Category: Parenting

The Heart or the Head

Freddie got hooked up again today for another ECG before we got the results of him wearing a heart monitor for three weeks. That was eventful. For a boy who loves to press buttons, we weren’t sure how many of the readings would be real and how many would be Freddie just pressing the button. (He is only smiling because Ollie gave him his phone. He hates the sticky pads so anything to distract him.)

 

 

For two years now he has been experiencing, what look like, absence seizures. His Neurologist isn’t convinced because although they look like it and sound like it, they don’t happen often enough. The thing is though, nothing with Freddie has ever been straightforward black and white. I’m grateful it’s so sporadic and not affecting him all day every day but we really do need to find out what is going on. The parts of Freddie’s brain which haven’t developed typically, mean that we have always been advised to look out for epileptic activity. It’s so hard to know what we are seeing.

Anyway, the Neuro wants to rule out anything untoward going on with his heart before we have any more discussions.

Obviously, we don’t want him to be having absence seizures but if that’s not what it is. Then what’s going on?

So, after a fairly frustrating appointment (that’s a story for another day) cardiology are as certain as they can be that it’s nothing heart related. That’s a relief but now we continue without an answer. Back to the Neurologist we go. xx

 

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Special Education V Mainstream. The School Report.

The end of term brings the school report.

Freddie and Bella’s both came home in their school bags today. They are poles apart in style and length. This is Bella’s first one and focusses on her reading, writing, maths and science skills plus all her likes, dislikes and personal skills including communication, physical development and social and emotional development. It’s quite comprehensive for a five-year old.

As I was reading through I was immensely proud of how well she has settled into school and it is heartwarming to know that although she was pretty nervous about things in the beginning, she has grown in confidence. At the start of the year, she was a little apprehensive about what the other children would say about Freddie. Would they ask why he was different, would they want to know why he didn’t go to their school, how would she explain things? We had some really grown up conversations last September in order to prepare her and build her resilience. As it happens, unless she hasn’t told me, no-one has asked anything yet. At least nothing of major significance. She was already friends with half her class, many of whom have grown up always knowing Freddie. The rest just haven’t asked. I know one day she will be faced with uncomfortable questions but I have tried to give her the tools in her ‘language’ and at her level of understanding, to help her respond with confidence and courage. Taking all of that into account plus the challenges we often experience at home and my concerns over how she is dealing with them, her report was fantastic. It’s given me confidence that all the talking we do is paying off. Her report said that she is developing compassion and compromise (i don’t see much compromise our end mind you), an exceptionally caring attitude towards others and can be relied upon to involve others. Inclusivity is a really important aspect of life for us and it was amazing to read that she carries this through in her approach to others too.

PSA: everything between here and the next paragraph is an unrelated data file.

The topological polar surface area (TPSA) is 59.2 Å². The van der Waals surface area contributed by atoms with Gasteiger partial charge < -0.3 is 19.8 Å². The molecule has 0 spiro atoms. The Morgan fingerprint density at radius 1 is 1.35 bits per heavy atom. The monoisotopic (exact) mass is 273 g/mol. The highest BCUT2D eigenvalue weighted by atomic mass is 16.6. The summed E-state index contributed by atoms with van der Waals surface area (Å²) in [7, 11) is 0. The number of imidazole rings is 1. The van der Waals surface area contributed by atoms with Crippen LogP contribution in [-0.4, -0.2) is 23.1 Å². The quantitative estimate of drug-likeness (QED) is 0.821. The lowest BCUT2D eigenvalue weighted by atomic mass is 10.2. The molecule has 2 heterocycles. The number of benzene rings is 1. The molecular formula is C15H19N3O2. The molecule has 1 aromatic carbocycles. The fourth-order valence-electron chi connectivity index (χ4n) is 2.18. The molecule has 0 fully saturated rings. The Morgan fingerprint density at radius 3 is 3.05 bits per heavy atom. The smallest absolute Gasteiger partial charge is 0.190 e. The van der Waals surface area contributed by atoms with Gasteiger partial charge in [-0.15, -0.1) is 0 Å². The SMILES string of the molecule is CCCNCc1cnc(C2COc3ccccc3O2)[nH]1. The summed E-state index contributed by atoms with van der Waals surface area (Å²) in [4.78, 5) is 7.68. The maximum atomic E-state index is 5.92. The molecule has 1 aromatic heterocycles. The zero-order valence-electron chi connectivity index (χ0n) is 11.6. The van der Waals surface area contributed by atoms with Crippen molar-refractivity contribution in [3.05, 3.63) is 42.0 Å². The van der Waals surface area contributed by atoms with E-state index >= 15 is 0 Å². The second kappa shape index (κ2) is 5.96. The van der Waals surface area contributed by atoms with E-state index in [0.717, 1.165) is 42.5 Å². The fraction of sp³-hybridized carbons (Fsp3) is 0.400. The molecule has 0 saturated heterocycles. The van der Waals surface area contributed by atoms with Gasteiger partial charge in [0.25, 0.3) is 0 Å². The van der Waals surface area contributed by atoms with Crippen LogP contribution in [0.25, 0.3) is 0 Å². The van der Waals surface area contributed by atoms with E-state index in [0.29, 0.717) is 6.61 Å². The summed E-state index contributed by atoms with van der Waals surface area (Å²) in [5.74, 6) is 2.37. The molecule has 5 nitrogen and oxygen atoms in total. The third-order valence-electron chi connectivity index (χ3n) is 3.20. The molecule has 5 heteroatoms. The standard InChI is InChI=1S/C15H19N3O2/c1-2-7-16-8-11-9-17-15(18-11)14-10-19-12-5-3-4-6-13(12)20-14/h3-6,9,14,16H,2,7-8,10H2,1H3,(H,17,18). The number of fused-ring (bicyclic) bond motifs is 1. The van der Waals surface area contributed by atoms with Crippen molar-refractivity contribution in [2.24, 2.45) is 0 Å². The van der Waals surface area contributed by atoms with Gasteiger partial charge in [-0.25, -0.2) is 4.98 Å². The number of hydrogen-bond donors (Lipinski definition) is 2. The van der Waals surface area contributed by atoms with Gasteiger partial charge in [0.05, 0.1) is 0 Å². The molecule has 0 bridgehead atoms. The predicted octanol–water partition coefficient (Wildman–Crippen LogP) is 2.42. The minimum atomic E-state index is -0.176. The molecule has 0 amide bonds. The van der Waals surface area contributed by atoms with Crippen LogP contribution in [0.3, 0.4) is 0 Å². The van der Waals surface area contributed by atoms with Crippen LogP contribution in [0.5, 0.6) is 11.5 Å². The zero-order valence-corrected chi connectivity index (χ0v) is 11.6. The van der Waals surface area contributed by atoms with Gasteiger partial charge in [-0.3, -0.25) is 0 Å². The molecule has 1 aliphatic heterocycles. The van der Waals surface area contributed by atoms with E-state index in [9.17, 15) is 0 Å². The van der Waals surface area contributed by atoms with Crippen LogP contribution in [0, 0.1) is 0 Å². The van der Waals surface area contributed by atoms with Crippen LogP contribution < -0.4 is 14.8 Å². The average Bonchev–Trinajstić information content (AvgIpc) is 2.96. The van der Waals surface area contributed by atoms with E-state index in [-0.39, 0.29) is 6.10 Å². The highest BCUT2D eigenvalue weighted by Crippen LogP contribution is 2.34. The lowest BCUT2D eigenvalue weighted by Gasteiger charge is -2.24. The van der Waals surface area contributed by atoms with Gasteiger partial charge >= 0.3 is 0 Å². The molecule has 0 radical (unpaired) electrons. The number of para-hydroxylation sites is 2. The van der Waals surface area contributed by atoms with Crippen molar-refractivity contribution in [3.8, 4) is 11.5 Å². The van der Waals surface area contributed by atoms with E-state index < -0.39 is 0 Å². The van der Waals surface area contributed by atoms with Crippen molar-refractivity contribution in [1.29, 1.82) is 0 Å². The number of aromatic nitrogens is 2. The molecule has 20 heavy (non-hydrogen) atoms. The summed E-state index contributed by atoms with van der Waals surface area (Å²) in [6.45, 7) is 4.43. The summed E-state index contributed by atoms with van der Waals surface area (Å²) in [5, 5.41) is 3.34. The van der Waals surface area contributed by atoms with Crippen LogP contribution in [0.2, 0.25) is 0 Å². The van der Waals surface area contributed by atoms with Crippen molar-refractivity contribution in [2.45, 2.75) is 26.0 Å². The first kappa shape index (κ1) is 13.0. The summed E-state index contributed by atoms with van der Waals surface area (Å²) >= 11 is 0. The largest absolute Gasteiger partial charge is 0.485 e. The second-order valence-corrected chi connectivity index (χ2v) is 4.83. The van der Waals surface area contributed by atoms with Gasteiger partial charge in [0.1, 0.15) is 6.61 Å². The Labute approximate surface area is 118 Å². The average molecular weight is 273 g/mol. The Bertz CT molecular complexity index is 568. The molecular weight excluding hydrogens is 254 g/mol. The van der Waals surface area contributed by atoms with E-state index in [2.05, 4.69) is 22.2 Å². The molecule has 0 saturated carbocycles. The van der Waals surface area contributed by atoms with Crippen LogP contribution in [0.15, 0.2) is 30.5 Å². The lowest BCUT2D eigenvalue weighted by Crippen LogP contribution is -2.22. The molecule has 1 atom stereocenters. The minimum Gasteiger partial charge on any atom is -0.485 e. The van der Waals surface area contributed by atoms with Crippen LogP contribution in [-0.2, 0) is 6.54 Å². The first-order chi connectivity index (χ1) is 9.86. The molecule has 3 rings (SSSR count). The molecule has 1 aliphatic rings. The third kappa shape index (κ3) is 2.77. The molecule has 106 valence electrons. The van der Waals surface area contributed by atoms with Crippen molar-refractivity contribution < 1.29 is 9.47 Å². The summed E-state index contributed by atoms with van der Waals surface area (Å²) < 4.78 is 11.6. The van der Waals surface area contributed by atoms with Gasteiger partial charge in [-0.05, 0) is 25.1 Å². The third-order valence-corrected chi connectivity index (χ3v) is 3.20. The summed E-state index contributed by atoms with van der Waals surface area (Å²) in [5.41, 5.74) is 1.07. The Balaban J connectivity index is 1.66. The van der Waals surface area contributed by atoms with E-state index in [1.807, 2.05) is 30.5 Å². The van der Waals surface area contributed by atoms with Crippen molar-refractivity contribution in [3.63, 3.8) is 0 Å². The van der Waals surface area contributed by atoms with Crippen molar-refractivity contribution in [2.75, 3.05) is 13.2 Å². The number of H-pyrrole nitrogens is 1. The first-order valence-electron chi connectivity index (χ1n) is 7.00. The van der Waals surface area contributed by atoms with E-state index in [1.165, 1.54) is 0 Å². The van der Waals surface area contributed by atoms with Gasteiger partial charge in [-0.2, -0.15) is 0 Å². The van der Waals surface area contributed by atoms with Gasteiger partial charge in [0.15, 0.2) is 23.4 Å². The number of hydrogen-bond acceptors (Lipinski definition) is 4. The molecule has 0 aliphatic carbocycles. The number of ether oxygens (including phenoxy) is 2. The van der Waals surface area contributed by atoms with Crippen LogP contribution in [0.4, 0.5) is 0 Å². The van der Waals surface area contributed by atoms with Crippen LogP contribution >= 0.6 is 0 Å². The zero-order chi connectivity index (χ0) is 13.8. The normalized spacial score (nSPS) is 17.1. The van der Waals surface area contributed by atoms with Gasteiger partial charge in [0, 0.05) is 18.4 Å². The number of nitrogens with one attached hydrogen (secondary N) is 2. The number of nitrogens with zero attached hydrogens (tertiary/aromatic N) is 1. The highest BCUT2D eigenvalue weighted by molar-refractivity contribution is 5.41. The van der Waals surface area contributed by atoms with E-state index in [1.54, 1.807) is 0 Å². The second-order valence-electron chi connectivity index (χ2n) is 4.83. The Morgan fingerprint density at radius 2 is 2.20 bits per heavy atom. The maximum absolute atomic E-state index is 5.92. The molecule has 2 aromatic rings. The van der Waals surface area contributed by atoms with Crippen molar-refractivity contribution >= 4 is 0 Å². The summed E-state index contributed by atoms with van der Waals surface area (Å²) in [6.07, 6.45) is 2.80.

The report did also say that she ‘occasionally attempts to teach the adults a few things along the way’ which just made me crack up. That’s my girl. ‘Strong willed’ was another description of her personality. I just don’t know where she gets it from???

It’s hard not to compare the two reports. It’s hard not to read Bella’s and wonder what Freddie’s would have said if he was just leaving mainstream year 2 and if he didn’t have a severe learning disability. As the years go on I am able to compare less but it still stings at times.

The days before they started to annoy each other. They were still best buds here. 

Freddie can’t write his name, only the first letter and can’t read or write but he has bags of personality. His report said that he is a popular member of the class. We all want to be popular, right? He has improved in all areas of self-help (not too sure we are seeing this element in its full glory at home mind you) and he LOVES ball games and PE. He meets all challenges with enthusiasm and strength.

Even with all he contends with and all the challenges he faces, he still has enthusiasm and strength. Wow. 

They said he has a wonderful nature and a fantastic sense of humour. He does. He really does. His teacher said he has grown in confidence and she is sure his transition to upper school will be successful.

Considering how things could be and considering all of his special needs, he is a total trooper and his personality shines through. It’s unlikely we will receive a school report detailing his academic achievements but our main goal is for him to be happy, content, have some independence as he grows and have a purpose in life. I’m feeling confident that he will excel in these areas. I’ve always believed anything is possible and this is how I will continue.

Before children, I thought we would have the typical life. Get married, have children, watch them grow, go to Uni or straight to work or maybe travel. Then we would travel more and perhaps help out our children and maybe even their children. Bella and Jago will no doubt follow a path similar to how we imagined but Freddie won’t. It’s not always easy to accept but ‘it is what it is’ and whatever our children, all three of our children, achieve along the way I know we will be proud. As long as they are happy and having as much fun as possible along the way, it’s really all I ask for. xx